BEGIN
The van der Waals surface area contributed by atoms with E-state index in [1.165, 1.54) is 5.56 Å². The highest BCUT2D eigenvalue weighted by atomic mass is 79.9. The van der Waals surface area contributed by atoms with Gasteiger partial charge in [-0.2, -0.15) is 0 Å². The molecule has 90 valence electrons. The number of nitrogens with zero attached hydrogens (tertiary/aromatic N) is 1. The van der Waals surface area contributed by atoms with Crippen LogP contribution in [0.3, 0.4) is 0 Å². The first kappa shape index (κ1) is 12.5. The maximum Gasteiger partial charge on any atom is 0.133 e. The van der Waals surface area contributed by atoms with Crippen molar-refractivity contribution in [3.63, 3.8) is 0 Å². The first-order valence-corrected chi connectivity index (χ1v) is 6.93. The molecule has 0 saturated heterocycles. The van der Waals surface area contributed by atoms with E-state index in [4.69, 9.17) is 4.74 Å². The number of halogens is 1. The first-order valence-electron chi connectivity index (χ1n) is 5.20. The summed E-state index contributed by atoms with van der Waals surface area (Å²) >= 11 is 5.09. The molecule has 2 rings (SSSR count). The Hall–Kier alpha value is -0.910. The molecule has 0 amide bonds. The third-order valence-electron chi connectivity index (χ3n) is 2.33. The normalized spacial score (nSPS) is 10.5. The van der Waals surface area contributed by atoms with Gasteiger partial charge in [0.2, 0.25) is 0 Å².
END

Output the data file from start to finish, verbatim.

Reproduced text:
The van der Waals surface area contributed by atoms with E-state index in [1.165, 1.54) is 5.56 Å². The highest BCUT2D eigenvalue weighted by atomic mass is 79.9. The van der Waals surface area contributed by atoms with Gasteiger partial charge in [-0.2, -0.15) is 0 Å². The molecule has 90 valence electrons. The number of nitrogens with zero attached hydrogens (tertiary/aromatic N) is 1. The van der Waals surface area contributed by atoms with Crippen LogP contribution in [0.3, 0.4) is 0 Å². The first kappa shape index (κ1) is 12.5. The maximum Gasteiger partial charge on any atom is 0.133 e. The van der Waals surface area contributed by atoms with Crippen molar-refractivity contribution in [3.63, 3.8) is 0 Å². The first-order valence-corrected chi connectivity index (χ1v) is 6.93. The molecule has 0 saturated heterocycles. The van der Waals surface area contributed by atoms with E-state index in [4.69, 9.17) is 4.74 Å². The number of halogens is 1. The first-order valence-electron chi connectivity index (χ1n) is 5.20. The summed E-state index contributed by atoms with van der Waals surface area (Å²) >= 11 is 5.09. The molecule has 2 rings (SSSR count). The Hall–Kier alpha value is -0.910. The molecule has 0 amide bonds. The third-order valence-electron chi connectivity index (χ3n) is 2.33. The normalized spacial score (nSPS) is 10.5. The van der Waals surface area contributed by atoms with Gasteiger partial charge in [0.2, 0.25) is 0 Å².